The moment Zahid Hamidi pushed Ismail Sabri's arms away By James Chai
Tuesday, March 15, 2022
Malaysiakini : COMMENT | Not everyone was happy
when BN won a "landslide" at Johor.
When Ismail Sabri Yaakob walked into
the BN's command centre at the Johor Umno Liaison Hall, he was greeted
with a roaring "Bubar Parlimen!" (Dissolve Parliament) – a sentiment he
would strongly resist. He was unwilling to be the shortest-serving prime
minister. Not shorter than Muhyiddin Yassin.
Though he was the
prime minister, Ismail was not invited to give a speech at the victory
celebration. It was party president Ahmad Zahid Hamidi, still carrying
47 graft charges, who stole the show. After the two soft-spoken leaders,
former Johor menteri besar Hasni Mohammad and Mohamad "Tok Mat" Hasan,
gave their speeches, Zahid took the stage as though it was his inaugural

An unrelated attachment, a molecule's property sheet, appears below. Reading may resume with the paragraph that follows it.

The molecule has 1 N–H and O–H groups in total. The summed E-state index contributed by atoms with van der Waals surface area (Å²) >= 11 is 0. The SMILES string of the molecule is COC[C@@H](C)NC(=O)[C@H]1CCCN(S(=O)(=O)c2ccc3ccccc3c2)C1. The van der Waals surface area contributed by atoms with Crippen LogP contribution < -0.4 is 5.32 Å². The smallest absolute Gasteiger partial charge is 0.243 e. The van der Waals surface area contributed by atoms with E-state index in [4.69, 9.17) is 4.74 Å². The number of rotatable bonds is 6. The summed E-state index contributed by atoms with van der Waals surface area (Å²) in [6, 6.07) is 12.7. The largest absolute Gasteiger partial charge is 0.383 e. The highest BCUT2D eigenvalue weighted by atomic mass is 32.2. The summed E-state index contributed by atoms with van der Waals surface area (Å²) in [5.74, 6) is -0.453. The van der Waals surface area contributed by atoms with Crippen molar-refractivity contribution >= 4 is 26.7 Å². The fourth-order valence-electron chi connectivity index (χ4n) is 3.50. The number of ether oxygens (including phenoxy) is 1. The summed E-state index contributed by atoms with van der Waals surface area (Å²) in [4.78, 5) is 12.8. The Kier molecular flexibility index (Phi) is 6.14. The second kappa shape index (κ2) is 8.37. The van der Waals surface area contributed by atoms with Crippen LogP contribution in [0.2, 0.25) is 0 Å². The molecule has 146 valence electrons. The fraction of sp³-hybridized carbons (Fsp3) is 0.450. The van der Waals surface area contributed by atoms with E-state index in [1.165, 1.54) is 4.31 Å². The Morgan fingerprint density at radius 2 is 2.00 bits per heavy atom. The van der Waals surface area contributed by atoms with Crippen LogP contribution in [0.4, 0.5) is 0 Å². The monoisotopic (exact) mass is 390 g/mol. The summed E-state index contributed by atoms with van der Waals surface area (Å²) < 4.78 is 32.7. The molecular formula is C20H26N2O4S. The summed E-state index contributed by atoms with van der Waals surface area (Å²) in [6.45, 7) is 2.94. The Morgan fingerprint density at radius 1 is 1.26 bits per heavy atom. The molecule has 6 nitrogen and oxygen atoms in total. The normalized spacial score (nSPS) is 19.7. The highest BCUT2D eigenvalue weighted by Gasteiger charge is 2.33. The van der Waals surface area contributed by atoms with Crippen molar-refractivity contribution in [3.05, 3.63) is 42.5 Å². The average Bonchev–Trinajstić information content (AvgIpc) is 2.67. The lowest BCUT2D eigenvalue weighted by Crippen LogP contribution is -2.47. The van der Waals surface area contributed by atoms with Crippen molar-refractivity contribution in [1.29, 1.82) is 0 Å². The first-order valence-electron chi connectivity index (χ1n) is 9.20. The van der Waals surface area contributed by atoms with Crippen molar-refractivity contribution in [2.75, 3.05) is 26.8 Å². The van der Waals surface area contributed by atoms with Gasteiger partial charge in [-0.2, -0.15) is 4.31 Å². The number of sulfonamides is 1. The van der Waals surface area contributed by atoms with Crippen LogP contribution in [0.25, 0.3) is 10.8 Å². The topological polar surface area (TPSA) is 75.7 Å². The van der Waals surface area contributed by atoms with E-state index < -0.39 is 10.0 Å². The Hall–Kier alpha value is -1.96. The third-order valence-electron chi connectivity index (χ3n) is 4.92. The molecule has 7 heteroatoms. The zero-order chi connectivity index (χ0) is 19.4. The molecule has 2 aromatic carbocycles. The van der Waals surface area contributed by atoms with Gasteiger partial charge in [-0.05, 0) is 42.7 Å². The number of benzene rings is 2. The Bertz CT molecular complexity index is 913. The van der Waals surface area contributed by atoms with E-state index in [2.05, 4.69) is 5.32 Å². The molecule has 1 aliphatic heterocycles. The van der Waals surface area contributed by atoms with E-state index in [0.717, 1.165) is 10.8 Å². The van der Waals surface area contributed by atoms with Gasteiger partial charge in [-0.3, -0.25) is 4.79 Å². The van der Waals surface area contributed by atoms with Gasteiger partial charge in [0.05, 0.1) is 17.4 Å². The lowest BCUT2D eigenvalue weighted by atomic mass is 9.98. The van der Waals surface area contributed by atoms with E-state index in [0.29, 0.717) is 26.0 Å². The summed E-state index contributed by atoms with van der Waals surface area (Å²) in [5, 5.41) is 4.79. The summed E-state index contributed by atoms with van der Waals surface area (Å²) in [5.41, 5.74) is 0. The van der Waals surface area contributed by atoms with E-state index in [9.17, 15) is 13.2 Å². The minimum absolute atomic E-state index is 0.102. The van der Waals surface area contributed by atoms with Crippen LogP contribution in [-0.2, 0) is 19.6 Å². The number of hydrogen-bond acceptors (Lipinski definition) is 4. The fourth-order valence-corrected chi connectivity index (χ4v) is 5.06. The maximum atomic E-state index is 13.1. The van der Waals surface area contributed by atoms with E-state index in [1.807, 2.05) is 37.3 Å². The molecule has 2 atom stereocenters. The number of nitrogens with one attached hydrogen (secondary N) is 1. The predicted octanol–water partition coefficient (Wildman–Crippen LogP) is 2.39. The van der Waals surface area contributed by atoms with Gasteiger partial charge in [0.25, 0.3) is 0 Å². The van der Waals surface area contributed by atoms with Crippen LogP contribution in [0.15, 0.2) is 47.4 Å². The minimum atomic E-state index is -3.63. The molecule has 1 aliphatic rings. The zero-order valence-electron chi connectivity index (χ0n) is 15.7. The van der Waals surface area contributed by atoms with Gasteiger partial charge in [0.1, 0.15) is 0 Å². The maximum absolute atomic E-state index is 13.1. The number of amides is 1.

speech announcing a comeback.
"Don't forget to vote for BN in GE15," he said with his signature smirk.
he said something that turned the mood awkward: "Although officially,
Tok Mat was the election director (of Johor's state election) and Hasni
its chief coordinator, the main campaign manager was Yang Berhormat
Datuk Seri Mohammad Najib Tun Abdul Razak."
Zahid then stepped aside from his podium for Najib to emerge to the centre to wave to the crowd cheering "Bossku".
"This victory is a gift for Bossku," Zahid continued.
The tension among BN members on stage is obvious.
Hasni, who learned that he would not return as MB two days later,
forced a smile at Najib. Tok Mat, at the left of Zahid, held his hands
together, moving occasionally but never clapping. Wee Ka Siong, too,
held his hands together and then just lightly clapped and quickly
Ismail Sabri was willing to play along to keep his prime
minister role, but you could sense he would rather not if he was
stronger within the party. They all would rather not directly cheer on
Najib, but they too celebrated his popularity – they were part of the
Tension within Umno
the songs started to play, and the leaders lined up for a group photo.
Zahid, standing at the centre, realised that his best friend was nowhere